Oh, and guess what? The tech I was "talking" to? Located in India! Are you surprised? I'm not, though I am disgusted. Corporations need to stop sending jobs offshore.
My next step? A stern letter, full of five-dollar words to indicate my opinion of their level of competence, integrity and intelligence, to the CEO, VP, and anyone else I can find at Kodak, to express my dissatisfaction with this design flaw, and with their 'outsourcing' of customer service!
Oh, and that letter will contain a link to this very article!
Excerpts of Actual CSR "Chat:" Reading From a Script!
"Raghavendra R: Welcome to Kodak, my name is Raghavendra R. Please wait while I review your question.
Raghavendra R: If you have an incident reference number from a previous contact or from a My Support on-line session, please provide that to me.
Liz: No prior contact
Raghavendra R: Okay.
Raghavendra R: May I please have the Kodak Service Number for your printer? You can find this number by opening the printer access door like you are going to change the ink cartridges. This number will be located on the left hand side.
Raghavendra R: In what month and year was this printer purchased and where was this printer purchased?
Liz: Purchased this year--I don't have the receipt in front of me--but approximately 3 months ago...bought at Wal Mart
Raghavendra R: May I know the printer model number?
Liz: ESP Office 2150
Raghavendra R: May I know from which country you are contacting us from?
Raghavendra R: Thank you for providing all the information.
Raghavendra R: Please let me know do you see any error code.
Liz: The error message tells me that the color ink is low and needs replacing. (The black ink cartridge is NEW.)
Raghavendra R: Okay.
Liz: so I cannot even print a B&W copy or document
Raghavendra R: Your all-in-one printer is designed to stop printing before quality is compromised. The message lets you know the printer is out of color ink.
Raghavendra R: KODAK All-in-One Printers use an advanced, built-in print head system that is designed to provide excellent image and text quality, while eliminating the need to purchase new print heads every time you replace ink cartridges, and saving you money."
Persistence is Futile...
(A little later on in this conversation)....
"Liz: I cannot afford a new color cartridge until after pay day, and in the meantime, I have BLACK INK documents that need to be printed.
Liz: and as I stated earlier, the BLACK INK is NEW
Raghavendra R: I do understand your concern but I am really sorry for the inconvenience caused to you.
Raghavendra R: The Kodak printer will not work with an single ink cartridge.
Raghavendra R: The Kodak printers are designed with an advanced technology, so the printer will not print with single ink cartridge.
Raghavendra R: So I request you to please replace the color ink cartridge and try to print a document or picture."
As this continued, the CSR repeated no less than six times, to replace the color cartridge, and ignored completely my questions about why there should be a need for color ink to print in black and white.
(It finally ended with)....
"Liz: I am NOT impressed...please pass this conversation along to the CEO's at Kodak!
Raghavendra R: I am really sorry, but I request you to please replace the color ink cartridge to get best quality printing.
Liz: yes, well, as I said, I have to wait for pay day, and that delays the job I need to do to service a customer, so again, please relay this conversation to the people in charge of desgin.
Raghavendra R: I am sorry I am not suppose to transfer the chat."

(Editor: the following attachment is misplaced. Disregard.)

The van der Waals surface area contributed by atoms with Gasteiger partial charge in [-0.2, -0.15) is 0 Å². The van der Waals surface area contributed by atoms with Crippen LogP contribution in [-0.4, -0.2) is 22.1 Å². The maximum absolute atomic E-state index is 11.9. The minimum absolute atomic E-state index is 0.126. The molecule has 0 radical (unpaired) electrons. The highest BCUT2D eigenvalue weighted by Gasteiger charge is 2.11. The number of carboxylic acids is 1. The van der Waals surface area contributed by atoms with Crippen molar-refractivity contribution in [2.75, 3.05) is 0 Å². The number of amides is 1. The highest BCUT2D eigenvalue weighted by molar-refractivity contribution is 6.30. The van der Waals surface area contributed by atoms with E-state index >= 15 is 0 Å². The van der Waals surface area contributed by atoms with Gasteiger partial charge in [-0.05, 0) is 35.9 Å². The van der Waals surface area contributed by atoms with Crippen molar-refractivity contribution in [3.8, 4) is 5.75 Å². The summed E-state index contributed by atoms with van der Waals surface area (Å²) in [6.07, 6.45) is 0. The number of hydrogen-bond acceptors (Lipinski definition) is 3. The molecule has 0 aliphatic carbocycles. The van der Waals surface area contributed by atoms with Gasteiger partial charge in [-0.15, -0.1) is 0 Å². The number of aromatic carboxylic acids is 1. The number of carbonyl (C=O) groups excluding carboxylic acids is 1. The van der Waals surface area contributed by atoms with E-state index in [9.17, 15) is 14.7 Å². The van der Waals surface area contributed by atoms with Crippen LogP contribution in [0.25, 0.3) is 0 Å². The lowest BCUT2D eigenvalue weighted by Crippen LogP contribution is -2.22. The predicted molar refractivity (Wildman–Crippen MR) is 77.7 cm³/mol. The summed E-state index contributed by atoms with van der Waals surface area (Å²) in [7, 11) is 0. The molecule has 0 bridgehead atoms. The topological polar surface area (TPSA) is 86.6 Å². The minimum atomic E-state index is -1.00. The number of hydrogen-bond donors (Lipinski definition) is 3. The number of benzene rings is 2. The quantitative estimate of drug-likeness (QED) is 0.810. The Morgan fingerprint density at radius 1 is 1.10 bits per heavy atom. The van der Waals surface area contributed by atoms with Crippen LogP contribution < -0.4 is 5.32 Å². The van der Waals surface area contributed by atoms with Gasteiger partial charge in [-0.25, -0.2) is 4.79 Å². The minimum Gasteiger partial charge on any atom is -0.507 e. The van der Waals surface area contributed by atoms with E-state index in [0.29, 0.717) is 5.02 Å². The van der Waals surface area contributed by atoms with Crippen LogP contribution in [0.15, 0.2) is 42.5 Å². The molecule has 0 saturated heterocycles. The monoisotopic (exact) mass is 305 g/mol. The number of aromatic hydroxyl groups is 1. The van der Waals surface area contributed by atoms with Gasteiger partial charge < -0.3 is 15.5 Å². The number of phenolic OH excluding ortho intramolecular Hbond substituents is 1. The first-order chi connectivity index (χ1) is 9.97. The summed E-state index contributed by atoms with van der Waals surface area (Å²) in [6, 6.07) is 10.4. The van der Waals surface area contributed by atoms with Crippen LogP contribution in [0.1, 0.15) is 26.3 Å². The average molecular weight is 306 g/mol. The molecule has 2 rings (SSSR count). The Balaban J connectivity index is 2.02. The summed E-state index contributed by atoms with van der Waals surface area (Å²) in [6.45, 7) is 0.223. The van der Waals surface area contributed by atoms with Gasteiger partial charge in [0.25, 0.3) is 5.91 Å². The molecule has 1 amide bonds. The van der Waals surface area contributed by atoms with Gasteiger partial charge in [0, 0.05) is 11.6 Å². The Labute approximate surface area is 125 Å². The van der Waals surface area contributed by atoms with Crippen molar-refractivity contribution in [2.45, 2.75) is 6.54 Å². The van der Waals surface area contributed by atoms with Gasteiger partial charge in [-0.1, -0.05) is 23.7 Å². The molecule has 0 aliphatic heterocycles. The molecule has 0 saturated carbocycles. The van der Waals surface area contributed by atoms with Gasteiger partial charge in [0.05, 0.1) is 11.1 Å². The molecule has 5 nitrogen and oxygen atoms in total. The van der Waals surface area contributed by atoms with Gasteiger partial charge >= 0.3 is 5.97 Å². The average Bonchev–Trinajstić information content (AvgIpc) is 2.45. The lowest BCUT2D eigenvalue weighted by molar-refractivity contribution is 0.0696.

Contacting Kodak Corporation
Luckily, I'm good at research, and I do know how to find things both on the Internet and at the library.
Did you know you can always look up any corporation's head officers by typing in "whois.com" in the address bar? You'll then type in the search box the name of the outfit you seek. It will bring up the domain, and alternates, such as .net; .org, .us, etc., and indicate whether you can obtain the domain for yourself. At first, it looks like it is a site selling domains, but scroll down a bit, and the information you want for the corporation you typed in at the landing page is there.
Sometimes, the corporations are slippery and sneaky, and don't give the actual names of the people for the domain ownership, tech manager, etc. ..such was the case with Kodak. However, there are other means to find out.
The real contact information for the folks at Kodak, that they don't want to tell you on their website, is here:
From the "whois" site:
Physical Address: Eastman Kodak
343 State Street Mail Stop 00706,
Rochester, NY 14650-0706
Administrator Phone:1-585-7244-000 ( I would presume the 'zeroes' to mean no extension)
(A mail-drop location. Really??!! I thought they were supposed to have a physical address listed! There are no names of any personnel given.)
The End Result
After this frustrating exchange, and the payday, I did replace the color ink, and was able to print once again.
However, at this writing, the machine is out of ink again, and I am not bothering to refill it. Kodak has discontinued its printer division, and the ink is getting harder to find, (and costs more when you do find it).
I warn you, though; this product IS still listed for sale on Amazon (and possibly at other sites, and there may be old stock left in some stores). I do NOT recommend this machine at all. Its promises are disingenuous at best; outright false at worst.
After filing for Chapter 11 Bankruptcy protection in January of 2012, the Kodak corporation downsized, and shifted gears, to emerge in 2017 as a leaner, and potentially still profitable company.
After finding some compatible and affordable ink, I duly installed the cartidges into the foul machine.
It will print a test page just fine, but on sending something from the computer, it makes all the appropriate noises, and then spits out a blank sheet of paper with nary a mark.
At this point, it has been put into the "e-waste" pile for disposal!
This article is accurate and true to the best of the author’s knowledge. Content is for informational or entertainment purposes only and does not substitute for personal counsel or professional advice in business, financial, legal, or technical matters.
© 2017 Liz Elias